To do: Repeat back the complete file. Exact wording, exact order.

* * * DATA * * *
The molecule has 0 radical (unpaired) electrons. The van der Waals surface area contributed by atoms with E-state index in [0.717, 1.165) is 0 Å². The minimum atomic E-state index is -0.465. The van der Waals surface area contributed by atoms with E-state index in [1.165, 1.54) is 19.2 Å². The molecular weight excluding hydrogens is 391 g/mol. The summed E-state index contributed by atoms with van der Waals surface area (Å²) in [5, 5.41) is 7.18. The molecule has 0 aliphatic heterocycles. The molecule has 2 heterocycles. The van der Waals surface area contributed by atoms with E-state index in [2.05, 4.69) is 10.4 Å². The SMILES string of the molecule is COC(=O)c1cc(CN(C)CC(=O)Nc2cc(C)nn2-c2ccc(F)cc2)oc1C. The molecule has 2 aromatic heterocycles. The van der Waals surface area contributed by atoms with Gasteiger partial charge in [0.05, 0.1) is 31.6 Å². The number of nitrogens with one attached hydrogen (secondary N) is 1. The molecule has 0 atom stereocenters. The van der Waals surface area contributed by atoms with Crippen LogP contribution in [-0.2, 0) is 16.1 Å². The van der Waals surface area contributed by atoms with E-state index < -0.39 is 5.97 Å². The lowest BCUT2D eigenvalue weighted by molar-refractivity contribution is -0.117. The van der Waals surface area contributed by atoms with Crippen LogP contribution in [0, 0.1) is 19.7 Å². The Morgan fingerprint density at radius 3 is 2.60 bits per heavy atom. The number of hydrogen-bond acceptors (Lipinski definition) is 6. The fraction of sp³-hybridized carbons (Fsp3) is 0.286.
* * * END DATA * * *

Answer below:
The molecule has 0 radical (unpaired) electrons. The van der Waals surface area contributed by atoms with E-state index in [0.717, 1.165) is 0 Å². The minimum atomic E-state index is -0.465. The van der Waals surface area contributed by atoms with E-state index in [1.165, 1.54) is 19.2 Å². The molecular weight excluding hydrogens is 391 g/mol. The summed E-state index contributed by atoms with van der Waals surface area (Å²) in [5, 5.41) is 7.18. The molecule has 0 aliphatic heterocycles. The molecule has 2 heterocycles. The van der Waals surface area contributed by atoms with E-state index in [2.05, 4.69) is 10.4 Å². The SMILES string of the molecule is COC(=O)c1cc(CN(C)CC(=O)Nc2cc(C)nn2-c2ccc(F)cc2)oc1C. The molecule has 2 aromatic heterocycles. The van der Waals surface area contributed by atoms with Gasteiger partial charge in [0.05, 0.1) is 31.6 Å². The number of nitrogens with one attached hydrogen (secondary N) is 1. The molecule has 0 atom stereocenters. The van der Waals surface area contributed by atoms with Crippen LogP contribution in [-0.2, 0) is 16.1 Å². The van der Waals surface area contributed by atoms with E-state index < -0.39 is 5.97 Å². The lowest BCUT2D eigenvalue weighted by molar-refractivity contribution is -0.117. The van der Waals surface area contributed by atoms with Crippen LogP contribution in [0, 0.1) is 19.7 Å². The Morgan fingerprint density at radius 3 is 2.60 bits per heavy atom. The number of hydrogen-bond acceptors (Lipinski definition) is 6. The fraction of sp³-hybridized carbons (Fsp3) is 0.286.